Celebrating Thanksgiving would usually start around Wednesday, the day before. Things would begin to take shape, such as company coming, preparation of the food, and the many other things that had to be done before the Thanksgiving meal was served.

If the weather was agreeable, a long table between two sweet-gum trees in the corner of the yard would be where all the eating activities would take place. If the weather chose to be otherwise, the dining room would suffice.

Always, along about this time of year, the winding down of syrup making was taking place. On Thanksgiving morning, there was almost always one last cooking of syrup to be taken care of. This cooking would start around 4 a.m. As the cooking progressed, preparation was being made for the much-looked-forward-to Thanksgiving breakfast.

All menfolks and children would gather around the syrup pan, where the hot syrup was cooking, so as to be available when the delicious hot syrup was ready to drain out into the waiting buckets. Two or three would go up the hill to the house and bring a couple of dishpans of freshly made hot biscuits, along with two or three pans of homemade butter. Another pan of fried lean meat would also be a part of the breakfast menu.

If you have never participated in a breakfast like this, I feel very, very sorry for you. The piping-hot syrup was poured over the biscuits and butter. Coffee was served from two huge pots that sat on the fire that cooked the syrup. A side order of the thin strips of lean meat was added to complete the meal.

Picture a small boy of 10 with a plate full of syrup and biscuits, the butter already melted from the heat of the just-cooked syrup. Add a tin cup of hot coffee and three or four strips of the fried, lean meat, and you have total, absolute contentment.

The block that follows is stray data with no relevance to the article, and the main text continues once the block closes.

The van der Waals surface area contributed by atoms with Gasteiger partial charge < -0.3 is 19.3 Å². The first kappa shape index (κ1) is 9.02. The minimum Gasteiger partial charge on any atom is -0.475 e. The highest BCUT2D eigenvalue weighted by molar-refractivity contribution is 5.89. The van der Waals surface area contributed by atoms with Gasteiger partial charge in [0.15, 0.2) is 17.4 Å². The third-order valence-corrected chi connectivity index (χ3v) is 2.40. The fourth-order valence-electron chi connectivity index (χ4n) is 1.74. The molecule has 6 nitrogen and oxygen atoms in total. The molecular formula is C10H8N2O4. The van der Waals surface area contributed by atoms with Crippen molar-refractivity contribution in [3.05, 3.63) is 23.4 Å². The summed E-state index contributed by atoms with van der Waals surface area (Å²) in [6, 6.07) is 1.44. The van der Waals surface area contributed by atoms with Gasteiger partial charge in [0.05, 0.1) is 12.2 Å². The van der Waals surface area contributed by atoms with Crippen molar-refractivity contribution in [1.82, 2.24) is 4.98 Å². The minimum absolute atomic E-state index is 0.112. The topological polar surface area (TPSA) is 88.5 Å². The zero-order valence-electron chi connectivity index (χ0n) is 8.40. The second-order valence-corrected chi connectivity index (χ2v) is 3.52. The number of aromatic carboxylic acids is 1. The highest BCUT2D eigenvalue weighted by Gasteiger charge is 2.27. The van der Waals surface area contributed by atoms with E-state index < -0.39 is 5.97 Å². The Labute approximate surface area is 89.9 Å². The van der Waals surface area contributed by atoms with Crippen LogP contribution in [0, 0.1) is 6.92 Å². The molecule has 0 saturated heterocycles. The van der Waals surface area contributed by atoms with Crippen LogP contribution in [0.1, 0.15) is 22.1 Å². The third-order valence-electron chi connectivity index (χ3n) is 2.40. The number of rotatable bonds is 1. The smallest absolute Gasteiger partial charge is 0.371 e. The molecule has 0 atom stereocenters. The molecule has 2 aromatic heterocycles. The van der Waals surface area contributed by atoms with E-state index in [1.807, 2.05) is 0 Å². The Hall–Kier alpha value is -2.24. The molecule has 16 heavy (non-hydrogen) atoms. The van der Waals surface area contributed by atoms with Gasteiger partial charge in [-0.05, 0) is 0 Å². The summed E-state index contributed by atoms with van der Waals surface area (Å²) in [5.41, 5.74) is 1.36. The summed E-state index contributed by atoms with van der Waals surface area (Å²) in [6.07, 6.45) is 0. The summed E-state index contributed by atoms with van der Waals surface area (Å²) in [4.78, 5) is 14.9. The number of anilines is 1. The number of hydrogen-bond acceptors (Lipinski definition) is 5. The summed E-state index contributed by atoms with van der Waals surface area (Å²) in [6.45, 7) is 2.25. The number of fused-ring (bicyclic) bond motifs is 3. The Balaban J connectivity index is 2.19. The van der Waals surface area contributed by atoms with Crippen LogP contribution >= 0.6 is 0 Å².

Many tall tales and yarns would venture forth during the morning meal beside the fire. But they all sounded good to a small one who was listening closely to every word and believed beyond a shadow of doubt that they were true.

As the last of the syrup was sealed in the cans and the fire died down, the older of the group would gradually wander up the hill toward the house. They knew that the main event would not be long in coming, and each sought a place to sit down and wait on the benches under the sweet-gum trees.

The Thanksgiving meal was something to see. The heavily laden table was swaying in the middle from the weight of the baked hams, turkey and dressing, sweet potato pies, cakes of all sorts and many, many other dishes too numerous to mention.

To one who had, not too long before, eaten his fill of hot syrup, butter and biscuits, not to mention several pieces of the delicious fried meat, the Thanksgiving table had lost much of its luster.

But then there was the afternoon; if you played your cards right, you could always con an older sister into bringing you an afternoon snack. And after all the company had gone, one could eat for a week on the food that was left over from the Thanksgiving feast. Cold turkey and dressing, not to mention sweet-potato pies, are almost as good as hot syrup, fried lean meat and hot biscuits.